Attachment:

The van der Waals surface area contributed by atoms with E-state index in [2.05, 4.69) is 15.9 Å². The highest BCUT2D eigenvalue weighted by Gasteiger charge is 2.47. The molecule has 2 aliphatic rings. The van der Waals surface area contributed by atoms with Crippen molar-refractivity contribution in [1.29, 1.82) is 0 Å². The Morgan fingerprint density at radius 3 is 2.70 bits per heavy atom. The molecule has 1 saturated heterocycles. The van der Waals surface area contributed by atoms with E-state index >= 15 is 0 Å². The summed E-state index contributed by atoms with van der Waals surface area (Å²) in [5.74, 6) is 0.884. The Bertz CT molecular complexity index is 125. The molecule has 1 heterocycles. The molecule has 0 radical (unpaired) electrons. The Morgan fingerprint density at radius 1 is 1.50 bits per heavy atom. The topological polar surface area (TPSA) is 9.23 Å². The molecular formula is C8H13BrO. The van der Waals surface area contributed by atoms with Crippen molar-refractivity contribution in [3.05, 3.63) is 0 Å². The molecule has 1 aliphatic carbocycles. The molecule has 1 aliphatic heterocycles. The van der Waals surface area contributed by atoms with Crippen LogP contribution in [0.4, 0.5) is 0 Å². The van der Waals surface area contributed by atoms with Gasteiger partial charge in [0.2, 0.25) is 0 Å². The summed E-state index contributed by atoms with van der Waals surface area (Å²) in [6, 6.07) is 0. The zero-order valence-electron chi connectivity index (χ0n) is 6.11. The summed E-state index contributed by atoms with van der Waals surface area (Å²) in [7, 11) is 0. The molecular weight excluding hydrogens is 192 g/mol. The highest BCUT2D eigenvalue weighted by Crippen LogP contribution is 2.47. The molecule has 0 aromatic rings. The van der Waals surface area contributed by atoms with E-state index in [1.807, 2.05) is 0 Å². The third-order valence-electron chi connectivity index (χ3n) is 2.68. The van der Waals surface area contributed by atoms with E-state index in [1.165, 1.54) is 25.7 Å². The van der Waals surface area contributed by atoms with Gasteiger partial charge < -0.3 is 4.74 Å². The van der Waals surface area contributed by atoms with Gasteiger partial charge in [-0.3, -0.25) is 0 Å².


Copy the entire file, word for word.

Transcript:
The van der Waals surface area contributed by atoms with E-state index in [2.05, 4.69) is 15.9 Å². The highest BCUT2D eigenvalue weighted by Gasteiger charge is 2.47. The molecule has 2 aliphatic rings. The van der Waals surface area contributed by atoms with Crippen molar-refractivity contribution in [1.29, 1.82) is 0 Å². The Morgan fingerprint density at radius 3 is 2.70 bits per heavy atom. The molecule has 1 saturated heterocycles. The van der Waals surface area contributed by atoms with E-state index >= 15 is 0 Å². The summed E-state index contributed by atoms with van der Waals surface area (Å²) in [5.74, 6) is 0.884. The Bertz CT molecular complexity index is 125. The molecule has 1 heterocycles. The molecule has 0 radical (unpaired) electrons. The Morgan fingerprint density at radius 1 is 1.50 bits per heavy atom. The topological polar surface area (TPSA) is 9.23 Å². The molecular formula is C8H13BrO. The van der Waals surface area contributed by atoms with Crippen molar-refractivity contribution in [3.05, 3.63) is 0 Å². The molecule has 1 aliphatic carbocycles. The molecule has 1 aliphatic heterocycles. The van der Waals surface area contributed by atoms with Crippen LogP contribution in [0.4, 0.5) is 0 Å². The van der Waals surface area contributed by atoms with Gasteiger partial charge in [0.2, 0.25) is 0 Å². The summed E-state index contributed by atoms with van der Waals surface area (Å²) in [6, 6.07) is 0. The zero-order valence-electron chi connectivity index (χ0n) is 6.11. The summed E-state index contributed by atoms with van der Waals surface area (Å²) in [7, 11) is 0. The molecular weight excluding hydrogens is 192 g/mol. The highest BCUT2D eigenvalue weighted by Crippen LogP contribution is 2.47. The molecule has 0 aromatic rings. The van der Waals surface area contributed by atoms with E-state index in [1.807, 2.05) is 0 Å². The third-order valence-electron chi connectivity index (χ3n) is 2.68. The van der Waals surface area contributed by atoms with E-state index in [1.165, 1.54) is 25.7 Å². The van der Waals surface area contributed by atoms with Gasteiger partial charge < -0.3 is 4.74 Å². The van der Waals surface area contributed by atoms with Gasteiger partial charge in [-0.3, -0.25) is 0 Å².